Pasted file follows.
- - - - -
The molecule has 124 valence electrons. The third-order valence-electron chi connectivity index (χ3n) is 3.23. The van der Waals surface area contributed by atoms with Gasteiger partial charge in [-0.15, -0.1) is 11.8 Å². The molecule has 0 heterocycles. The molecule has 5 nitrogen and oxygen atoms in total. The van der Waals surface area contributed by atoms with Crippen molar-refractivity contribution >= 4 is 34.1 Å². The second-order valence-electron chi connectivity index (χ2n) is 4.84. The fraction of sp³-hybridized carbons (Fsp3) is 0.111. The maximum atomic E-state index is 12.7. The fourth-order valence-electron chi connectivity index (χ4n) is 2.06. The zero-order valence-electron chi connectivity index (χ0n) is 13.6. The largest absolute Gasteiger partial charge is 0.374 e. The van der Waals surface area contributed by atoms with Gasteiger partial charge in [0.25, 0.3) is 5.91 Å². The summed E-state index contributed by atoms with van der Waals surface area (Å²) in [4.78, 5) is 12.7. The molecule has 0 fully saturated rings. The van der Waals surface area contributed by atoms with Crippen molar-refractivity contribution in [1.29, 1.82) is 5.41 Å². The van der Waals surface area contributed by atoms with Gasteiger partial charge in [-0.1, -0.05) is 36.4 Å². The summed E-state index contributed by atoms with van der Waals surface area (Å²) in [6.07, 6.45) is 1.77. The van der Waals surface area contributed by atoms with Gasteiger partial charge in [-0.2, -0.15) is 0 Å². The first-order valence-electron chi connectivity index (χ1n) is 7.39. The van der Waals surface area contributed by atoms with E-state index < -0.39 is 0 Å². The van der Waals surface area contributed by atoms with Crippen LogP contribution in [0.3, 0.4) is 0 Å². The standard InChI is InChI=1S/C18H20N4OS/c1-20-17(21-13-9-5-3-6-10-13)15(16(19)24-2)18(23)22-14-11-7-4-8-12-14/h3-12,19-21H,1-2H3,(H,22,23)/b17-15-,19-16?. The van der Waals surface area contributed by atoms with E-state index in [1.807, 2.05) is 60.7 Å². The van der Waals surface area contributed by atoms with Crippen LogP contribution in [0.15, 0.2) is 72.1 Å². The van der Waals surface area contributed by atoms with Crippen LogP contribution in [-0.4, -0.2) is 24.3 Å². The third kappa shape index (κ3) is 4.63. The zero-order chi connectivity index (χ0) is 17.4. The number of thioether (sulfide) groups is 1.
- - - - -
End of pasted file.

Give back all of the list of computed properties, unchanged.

The molecule has 124 valence electrons. The third-order valence-electron chi connectivity index (χ3n) is 3.23. The van der Waals surface area contributed by atoms with Gasteiger partial charge in [-0.15, -0.1) is 11.8 Å². The molecule has 0 heterocycles. The molecule has 5 nitrogen and oxygen atoms in total. The van der Waals surface area contributed by atoms with Crippen molar-refractivity contribution >= 4 is 34.1 Å². The second-order valence-electron chi connectivity index (χ2n) is 4.84. The fraction of sp³-hybridized carbons (Fsp3) is 0.111. The maximum atomic E-state index is 12.7. The fourth-order valence-electron chi connectivity index (χ4n) is 2.06. The zero-order valence-electron chi connectivity index (χ0n) is 13.6. The largest absolute Gasteiger partial charge is 0.374 e. The van der Waals surface area contributed by atoms with Gasteiger partial charge in [0.25, 0.3) is 5.91 Å². The summed E-state index contributed by atoms with van der Waals surface area (Å²) in [4.78, 5) is 12.7. The molecule has 0 fully saturated rings. The van der Waals surface area contributed by atoms with Crippen molar-refractivity contribution in [1.29, 1.82) is 5.41 Å². The van der Waals surface area contributed by atoms with Gasteiger partial charge in [-0.1, -0.05) is 36.4 Å². The summed E-state index contributed by atoms with van der Waals surface area (Å²) in [6.07, 6.45) is 1.77. The van der Waals surface area contributed by atoms with Gasteiger partial charge in [-0.2, -0.15) is 0 Å². The first-order valence-electron chi connectivity index (χ1n) is 7.39. The van der Waals surface area contributed by atoms with E-state index < -0.39 is 0 Å². The van der Waals surface area contributed by atoms with Crippen LogP contribution in [0.3, 0.4) is 0 Å². The standard InChI is InChI=1S/C18H20N4OS/c1-20-17(21-13-9-5-3-6-10-13)15(16(19)24-2)18(23)22-14-11-7-4-8-12-14/h3-12,19-21H,1-2H3,(H,22,23)/b17-15-,19-16?. The van der Waals surface area contributed by atoms with E-state index in [1.807, 2.05) is 60.7 Å². The van der Waals surface area contributed by atoms with Crippen LogP contribution in [0.15, 0.2) is 72.1 Å². The van der Waals surface area contributed by atoms with Crippen LogP contribution in [-0.4, -0.2) is 24.3 Å². The third kappa shape index (κ3) is 4.63. The zero-order chi connectivity index (χ0) is 17.4. The number of thioether (sulfide) groups is 1.